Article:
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Thread: Intergration: Substitution - Question

  1. #1
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    Intergration: Substitution - Question

    $\displaystyle
    \int \frac{x}{1+x^4} \ dx
    $

    I first started by setting $\displaystyle u = 1+x^4$ ,but then $\displaystyle du = 4x^3dx$ , doesn't work out with the $\displaystyle xdx$ that is left.

    Any ideas?

    By the way, I had finished my Spring Semester, with the help of this forum, I was able to pull As in my Calculus I and Linear Algebra. Just wanna thank you all!!!
    Last edited by tttcomrader; May 25th 2006 at 07:05 PM.
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  2. #2
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    Quote Originally Posted by tttcomrader
    $\displaystyle
    \int \frac{x}{1+x^2} \ dx
    $

    I first started by setting $\displaystyle u = 1+x^4$ ,but then $\displaystyle du = 4x^3dx$ , doesn't work out with the $\displaystyle xdx$ that is left.
    Let,
    $\displaystyle u=1+x^2$ then, $\displaystyle \frac{du}{dx}=2x$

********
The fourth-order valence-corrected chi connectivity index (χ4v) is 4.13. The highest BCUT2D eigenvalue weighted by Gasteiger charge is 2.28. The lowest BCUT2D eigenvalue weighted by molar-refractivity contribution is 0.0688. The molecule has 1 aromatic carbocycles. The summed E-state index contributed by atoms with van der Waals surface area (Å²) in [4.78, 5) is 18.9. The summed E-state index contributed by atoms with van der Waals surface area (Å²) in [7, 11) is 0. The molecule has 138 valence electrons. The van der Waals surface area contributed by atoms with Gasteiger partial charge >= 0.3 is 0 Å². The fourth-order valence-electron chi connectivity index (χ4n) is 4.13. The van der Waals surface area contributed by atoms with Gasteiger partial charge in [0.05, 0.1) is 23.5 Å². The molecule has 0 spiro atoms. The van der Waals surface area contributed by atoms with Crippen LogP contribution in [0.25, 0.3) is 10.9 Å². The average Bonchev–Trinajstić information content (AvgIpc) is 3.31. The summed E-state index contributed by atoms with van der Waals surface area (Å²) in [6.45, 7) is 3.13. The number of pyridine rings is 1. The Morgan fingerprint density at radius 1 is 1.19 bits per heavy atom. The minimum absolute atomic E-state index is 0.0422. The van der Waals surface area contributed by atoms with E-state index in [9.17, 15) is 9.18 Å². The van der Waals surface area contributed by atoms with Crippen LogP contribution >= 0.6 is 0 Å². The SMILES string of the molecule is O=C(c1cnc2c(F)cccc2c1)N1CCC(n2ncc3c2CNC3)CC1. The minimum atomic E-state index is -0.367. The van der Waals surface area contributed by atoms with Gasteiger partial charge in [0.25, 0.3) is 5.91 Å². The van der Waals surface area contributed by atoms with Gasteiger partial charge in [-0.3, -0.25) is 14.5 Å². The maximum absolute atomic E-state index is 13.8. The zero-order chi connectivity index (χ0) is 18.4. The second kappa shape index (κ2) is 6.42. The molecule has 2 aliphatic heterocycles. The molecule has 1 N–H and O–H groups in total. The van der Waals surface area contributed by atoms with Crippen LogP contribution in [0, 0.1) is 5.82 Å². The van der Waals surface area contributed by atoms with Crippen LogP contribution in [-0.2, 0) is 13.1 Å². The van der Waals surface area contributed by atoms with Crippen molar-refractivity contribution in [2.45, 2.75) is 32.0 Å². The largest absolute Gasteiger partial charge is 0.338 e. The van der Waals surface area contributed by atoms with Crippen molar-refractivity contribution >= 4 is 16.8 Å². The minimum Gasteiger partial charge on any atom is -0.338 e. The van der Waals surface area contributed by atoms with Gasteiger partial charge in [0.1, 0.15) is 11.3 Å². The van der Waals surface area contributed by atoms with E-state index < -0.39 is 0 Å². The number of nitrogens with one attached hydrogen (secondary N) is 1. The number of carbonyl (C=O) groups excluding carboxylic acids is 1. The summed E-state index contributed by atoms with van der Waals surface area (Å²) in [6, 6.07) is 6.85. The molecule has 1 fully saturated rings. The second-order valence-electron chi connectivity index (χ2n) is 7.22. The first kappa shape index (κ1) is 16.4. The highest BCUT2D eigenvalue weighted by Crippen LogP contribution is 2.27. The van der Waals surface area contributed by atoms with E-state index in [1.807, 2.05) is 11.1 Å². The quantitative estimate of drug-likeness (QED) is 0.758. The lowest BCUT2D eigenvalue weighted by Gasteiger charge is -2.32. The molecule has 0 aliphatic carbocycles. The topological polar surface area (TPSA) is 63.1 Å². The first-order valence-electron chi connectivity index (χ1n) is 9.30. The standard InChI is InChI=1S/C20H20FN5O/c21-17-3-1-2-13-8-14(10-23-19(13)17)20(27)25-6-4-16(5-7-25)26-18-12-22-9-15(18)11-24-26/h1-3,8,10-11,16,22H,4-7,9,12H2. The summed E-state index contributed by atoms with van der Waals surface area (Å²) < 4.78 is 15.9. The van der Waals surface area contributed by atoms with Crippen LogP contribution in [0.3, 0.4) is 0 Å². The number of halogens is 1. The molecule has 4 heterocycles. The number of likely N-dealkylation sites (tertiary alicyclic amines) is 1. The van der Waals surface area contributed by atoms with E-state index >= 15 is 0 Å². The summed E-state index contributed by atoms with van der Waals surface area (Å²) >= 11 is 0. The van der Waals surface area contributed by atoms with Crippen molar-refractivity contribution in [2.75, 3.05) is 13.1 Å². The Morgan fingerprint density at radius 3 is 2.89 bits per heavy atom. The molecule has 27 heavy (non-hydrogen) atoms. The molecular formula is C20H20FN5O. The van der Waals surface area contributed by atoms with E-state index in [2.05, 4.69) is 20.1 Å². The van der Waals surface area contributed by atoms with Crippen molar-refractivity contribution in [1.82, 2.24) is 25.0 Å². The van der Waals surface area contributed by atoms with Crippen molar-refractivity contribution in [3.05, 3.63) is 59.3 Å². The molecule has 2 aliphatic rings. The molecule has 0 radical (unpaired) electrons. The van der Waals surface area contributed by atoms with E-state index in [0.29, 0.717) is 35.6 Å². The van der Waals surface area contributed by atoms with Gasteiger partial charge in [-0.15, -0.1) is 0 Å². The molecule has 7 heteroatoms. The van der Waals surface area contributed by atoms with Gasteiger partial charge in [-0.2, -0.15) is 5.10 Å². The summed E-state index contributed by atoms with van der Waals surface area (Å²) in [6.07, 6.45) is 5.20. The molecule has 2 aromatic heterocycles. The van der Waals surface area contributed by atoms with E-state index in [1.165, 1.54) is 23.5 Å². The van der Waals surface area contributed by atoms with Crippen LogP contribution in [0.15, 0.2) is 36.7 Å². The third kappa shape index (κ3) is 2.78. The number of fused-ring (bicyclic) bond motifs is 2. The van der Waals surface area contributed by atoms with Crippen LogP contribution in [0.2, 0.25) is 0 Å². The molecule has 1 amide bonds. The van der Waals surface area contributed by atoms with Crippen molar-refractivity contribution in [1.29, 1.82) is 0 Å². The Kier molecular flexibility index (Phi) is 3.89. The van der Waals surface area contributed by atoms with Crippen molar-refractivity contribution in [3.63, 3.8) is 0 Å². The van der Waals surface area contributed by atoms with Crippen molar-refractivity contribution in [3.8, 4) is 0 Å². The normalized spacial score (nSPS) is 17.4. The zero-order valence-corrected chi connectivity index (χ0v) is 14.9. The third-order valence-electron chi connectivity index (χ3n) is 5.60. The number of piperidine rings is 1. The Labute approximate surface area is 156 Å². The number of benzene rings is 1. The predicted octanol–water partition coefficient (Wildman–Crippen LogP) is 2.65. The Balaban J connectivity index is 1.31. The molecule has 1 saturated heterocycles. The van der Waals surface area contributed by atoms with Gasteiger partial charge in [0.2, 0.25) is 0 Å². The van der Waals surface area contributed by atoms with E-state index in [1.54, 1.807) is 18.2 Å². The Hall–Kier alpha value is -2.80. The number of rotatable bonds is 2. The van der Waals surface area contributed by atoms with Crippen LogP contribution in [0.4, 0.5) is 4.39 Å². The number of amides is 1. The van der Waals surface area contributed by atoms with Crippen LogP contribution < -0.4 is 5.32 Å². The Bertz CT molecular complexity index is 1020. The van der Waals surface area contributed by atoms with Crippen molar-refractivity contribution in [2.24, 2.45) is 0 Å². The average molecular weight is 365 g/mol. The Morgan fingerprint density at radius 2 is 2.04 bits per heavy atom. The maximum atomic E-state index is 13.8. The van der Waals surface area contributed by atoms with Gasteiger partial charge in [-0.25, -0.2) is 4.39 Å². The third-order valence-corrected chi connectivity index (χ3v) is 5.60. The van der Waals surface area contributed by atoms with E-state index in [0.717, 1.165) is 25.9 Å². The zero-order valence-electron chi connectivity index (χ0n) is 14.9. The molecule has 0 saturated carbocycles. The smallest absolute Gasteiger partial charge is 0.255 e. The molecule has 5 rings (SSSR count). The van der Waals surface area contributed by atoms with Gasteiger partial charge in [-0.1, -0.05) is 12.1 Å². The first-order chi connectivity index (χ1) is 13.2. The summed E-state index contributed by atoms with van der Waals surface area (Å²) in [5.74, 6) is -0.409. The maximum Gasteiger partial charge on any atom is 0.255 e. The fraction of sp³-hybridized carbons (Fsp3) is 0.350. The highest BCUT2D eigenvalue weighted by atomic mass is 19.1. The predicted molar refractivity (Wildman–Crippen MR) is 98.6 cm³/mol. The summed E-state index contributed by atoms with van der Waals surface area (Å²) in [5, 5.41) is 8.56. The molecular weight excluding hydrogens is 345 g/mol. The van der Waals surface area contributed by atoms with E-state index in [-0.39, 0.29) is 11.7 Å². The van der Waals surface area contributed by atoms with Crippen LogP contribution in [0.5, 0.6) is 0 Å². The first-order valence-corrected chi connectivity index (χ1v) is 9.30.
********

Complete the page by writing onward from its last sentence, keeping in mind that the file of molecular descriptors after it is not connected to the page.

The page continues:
Therefore, express integral as,
    $\displaystyle \frac{1}{2}\int \frac{1}{1+x^2}\cdot (2x) dx$
    Substitute,
    $\displaystyle \frac{1}{2}\int \frac{1}{u}\frac{du}{dx} dx=\frac{1}{2}\int \frac{1}{u} du=\frac{1}{2}\ln|u|+C$Thus,
    $\displaystyle \frac{1}{2}\ln |1+x^2|+C$
    but, $\displaystyle 1+x^2>0$ therefore,
    $\displaystyle \frac{1}{2}\ln (1+x^2)+C$
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  3. #3
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    Oh, sorry, I made a mistake, the problem should be:

    $\displaystyle
    \int \frac{x}{1+x^4} \ dx
    $

    Is to the 4th power instead of 2nd.
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  4. #4
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    Quote Originally Posted by tttcomrader
    Oh, sorry, I made a mistake, the problem should be:

    $\displaystyle
    \int \frac{x}{1+x^4} \ dx
    $

    Is to the 4th power instead of 2nd.
    You have,
    $\displaystyle \int \frac{x}{1+x^4}dx$
    Let,
    $\displaystyle u=x^2$ then, $\displaystyle \frac{du}{dx}=2x$
    Express integrand as,
    $\displaystyle \frac{1}{2}\int \frac{1}{1+(x^2)^2}\cdot (2x) dx$ and substitute,
    $\displaystyle \frac{1}{2}\int \frac{1}{1+u^2}\frac{du}{dx}dx=\frac{1}{2}\int \frac{du}{1+u^2}=\frac{1}{2}\tan^{-1}(u)+C$
    Substitute back,
    $\displaystyle \frac{1}{2}\tan^{-1}(x^2)+C$
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